We were discussing project ideas, and we got a little off topic. One of us mentioned how much time we spent thinking of the most efficient way to walk around campus. Then, we realize that that would be a much cooler idea than a doggy dump tracking app.

What it does

Walk Me Amadeus is a crowdsourced pathing app. The idea is that the fastest walking path in an environment such as a school campus is not always the shortest distance, nor is the environment easily mappable by computers. By utilizing crowdsourced path data, we can create a weighted map of previously traveled paths that can take distance, speed, 'maturity', and weight of the path combined with an intelligent pathing algorithm to find the fastest possible path for the user.

How we built it

Our site is hosted and powered by google's cloud api, incorporating Here's map api and node.js n the backend and javascript for the UI. We have registered the project on a domain using

Challenges we ran into

Initially, we had a lot of trouble with the google cloud aspect and actually getting the server hosted. The biggest hurdle by far, however, was creating the pathing algorithm and grid, which form the backbone of the program. It was also a challenge to learn JS/NodeJS on the spot, and using the Here API using the documentation while keeping up with the time.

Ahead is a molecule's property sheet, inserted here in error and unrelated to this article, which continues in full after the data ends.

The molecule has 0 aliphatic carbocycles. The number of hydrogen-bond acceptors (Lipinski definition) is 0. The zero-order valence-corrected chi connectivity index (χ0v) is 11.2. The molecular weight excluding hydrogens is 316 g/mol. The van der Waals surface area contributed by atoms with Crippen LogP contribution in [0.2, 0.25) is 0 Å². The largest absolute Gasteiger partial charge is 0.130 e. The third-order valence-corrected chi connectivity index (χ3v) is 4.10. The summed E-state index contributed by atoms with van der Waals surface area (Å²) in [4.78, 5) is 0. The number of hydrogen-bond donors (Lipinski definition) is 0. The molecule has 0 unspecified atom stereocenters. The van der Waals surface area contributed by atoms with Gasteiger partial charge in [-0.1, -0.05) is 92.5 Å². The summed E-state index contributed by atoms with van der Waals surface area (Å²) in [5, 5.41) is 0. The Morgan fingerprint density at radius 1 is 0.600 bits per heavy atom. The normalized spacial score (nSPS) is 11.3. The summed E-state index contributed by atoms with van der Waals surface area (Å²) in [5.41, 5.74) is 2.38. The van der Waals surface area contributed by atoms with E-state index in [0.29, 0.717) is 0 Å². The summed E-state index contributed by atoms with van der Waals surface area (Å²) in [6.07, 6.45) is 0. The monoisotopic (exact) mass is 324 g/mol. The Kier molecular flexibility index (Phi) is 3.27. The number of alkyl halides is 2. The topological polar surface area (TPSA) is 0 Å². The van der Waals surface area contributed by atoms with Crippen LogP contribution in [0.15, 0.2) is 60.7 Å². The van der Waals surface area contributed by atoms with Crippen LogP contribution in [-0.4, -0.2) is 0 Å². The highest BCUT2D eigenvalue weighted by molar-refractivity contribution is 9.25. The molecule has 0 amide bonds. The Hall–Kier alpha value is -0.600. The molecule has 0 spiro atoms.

Accomplishments that we're proud of

We managed to create a powerful application from scratch in under 24 hours in a language most of us had no experience with before today.

What we learned

We learnt how to use web APIs on webpages and apps and how to set up google cloud to host projects. On the other hand, we all feel like we've learned more today than in the whole semester of school so far! Next time, a project in this area we are all experienced programming in would go a lot smoother.

What's next for Walk Me Amadeus

Adapting the code base for scale can take the app from an example of a technology to a real usable application for areas worldwide.

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